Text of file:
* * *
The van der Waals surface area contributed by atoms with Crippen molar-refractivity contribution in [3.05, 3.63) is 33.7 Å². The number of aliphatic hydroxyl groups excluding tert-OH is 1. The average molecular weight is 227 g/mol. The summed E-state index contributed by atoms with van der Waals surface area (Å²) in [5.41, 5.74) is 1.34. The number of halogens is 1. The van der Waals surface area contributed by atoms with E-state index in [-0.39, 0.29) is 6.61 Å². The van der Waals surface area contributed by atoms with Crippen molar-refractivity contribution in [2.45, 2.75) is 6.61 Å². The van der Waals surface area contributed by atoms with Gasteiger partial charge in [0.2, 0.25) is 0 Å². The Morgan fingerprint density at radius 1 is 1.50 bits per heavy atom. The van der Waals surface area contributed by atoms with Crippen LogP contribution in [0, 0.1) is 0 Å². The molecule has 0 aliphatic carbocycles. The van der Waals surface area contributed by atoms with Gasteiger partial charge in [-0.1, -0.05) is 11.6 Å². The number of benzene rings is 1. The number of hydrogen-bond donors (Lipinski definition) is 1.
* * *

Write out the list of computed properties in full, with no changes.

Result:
The van der Waals surface area contributed by atoms with Crippen molar-refractivity contribution in [3.05, 3.63) is 33.7 Å². The number of aliphatic hydroxyl groups excluding tert-OH is 1. The average molecular weight is 227 g/mol. The summed E-state index contributed by atoms with van der Waals surface area (Å²) in [5.41, 5.74) is 1.34. The number of halogens is 1. The van der Waals surface area contributed by atoms with E-state index in [-0.39, 0.29) is 6.61 Å². The van der Waals surface area contributed by atoms with Crippen molar-refractivity contribution in [2.45, 2.75) is 6.61 Å². The van der Waals surface area contributed by atoms with Gasteiger partial charge in [0.2, 0.25) is 0 Å². The Morgan fingerprint density at radius 1 is 1.50 bits per heavy atom. The van der Waals surface area contributed by atoms with Crippen LogP contribution in [0, 0.1) is 0 Å². The molecule has 0 aliphatic carbocycles. The van der Waals surface area contributed by atoms with Gasteiger partial charge in [-0.1, -0.05) is 11.6 Å². The number of benzene rings is 1. The number of hydrogen-bond donors (Lipinski definition) is 1.